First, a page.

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Del Olaleye: The weekly college football update includes more trouble for the Big 10

Del Olaleye: The weekly college football update includes more trouble for the Big 10
Somehow, UT coach Tom Herman got dragged into the Big 10's mess. Tim Warner/Getty Images

The weekly look at all things college football:

Rough going in the Big Ten

The conference of Leaders and Legends has had a rough summer. If you’re not familiar with those two words in reference to the Big Ten, those were the pretentious names they used temporarily to name their divisions in football. Oddly enough those names didn’t go over well so now the Big Ten’s divisions are simply named East and West. Much appreciation to the Big Ten for figuring out that they are the only ones who think they are special.

The Zach Smith/Urban Meyer saga continues into its third week. Ohio State has a hatchet man in Jeff Snook attempting to discredit Brett McMurphy and throw University of Texas head coach and former Meyer assistant Tom Herman into the grease. Herman and his wife responded to the allegation by Snook that Herman alerted McMurphy to the drama involving Smith by denying any involvement. Herman did say his wife gave temporary financial help to Smith’s estranged ex-wife. Meanwhile Ohio State’s investigators will meet with Zach Smith as the campaign to protect Meyer at all cost continues.

The Buckeyes’ biggest rival is involved in something less serious but still could affect their season. Michigan is investigating whether their players sold exclusive Jordan brand shoes. Jim Harbaugh doesn’t expect anything to come of it as Michigan football has conducted its own investigation. Michigan hopes to not suffer the same fate as fellow Jordan brand school North Carolina which had multiple starters suspended for selling shoes, including their potential starting quarterback.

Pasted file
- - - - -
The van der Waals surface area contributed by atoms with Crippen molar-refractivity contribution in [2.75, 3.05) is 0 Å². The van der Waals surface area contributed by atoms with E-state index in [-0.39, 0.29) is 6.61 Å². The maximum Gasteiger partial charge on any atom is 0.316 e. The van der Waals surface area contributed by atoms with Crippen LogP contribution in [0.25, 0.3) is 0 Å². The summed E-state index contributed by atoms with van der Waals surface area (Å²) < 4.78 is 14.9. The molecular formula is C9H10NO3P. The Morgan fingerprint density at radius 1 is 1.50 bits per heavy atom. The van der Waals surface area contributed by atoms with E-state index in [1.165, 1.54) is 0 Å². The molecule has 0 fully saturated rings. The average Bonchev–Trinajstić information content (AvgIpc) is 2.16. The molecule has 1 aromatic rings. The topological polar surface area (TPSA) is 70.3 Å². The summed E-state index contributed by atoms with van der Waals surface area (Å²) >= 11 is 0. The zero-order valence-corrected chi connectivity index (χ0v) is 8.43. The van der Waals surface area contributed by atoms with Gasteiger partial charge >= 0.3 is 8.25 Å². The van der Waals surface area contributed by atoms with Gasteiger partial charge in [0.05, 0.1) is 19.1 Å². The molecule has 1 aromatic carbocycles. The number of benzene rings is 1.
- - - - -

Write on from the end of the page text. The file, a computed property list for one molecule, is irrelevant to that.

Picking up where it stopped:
The Big Ten wasn’t done making news this week as Maryland head coach D.J. Durkin was put on leave after a not so complimentary ESPN report. The report state that Durkin was at the head of program with a toxic culture. This reports comes just months after the death of Maryland player Jordan McNair. McNair’s death certainly raised questions about the Maryland program and the subsequent report chronicled the levels of fear and intimidation that may have led to McNair’s death. Durkin’s strength and conditioning coach, Rick Court, considered one of the main culprits, was fired August 14th.

If there is one conference who just wants games to begin it has to the conference of of 14 members that calls itself the Big Ten.

QB battles to be decided

We’re entering the second week of training camp which means we’re one week closer to the greatest time of the year. While I can relax as my favorite team has named their starting QB other marquee programs are still using practices and scrimmages to make a decision.

LSU: The transfer of former Ohio State QB Joe Burrow was supposed to simplify the quarterback quandary for the Bayou Bengals. That isn’t the case as the team’s first scrimmage didn’t show Burrow separating from the quarterbacks who were on the roster last year. Burrow is one of four players who hope to start for LSU come September 2nd and LSU Head Coach Ed Orgeron has alluded to possibly playing two QBs in the season opener.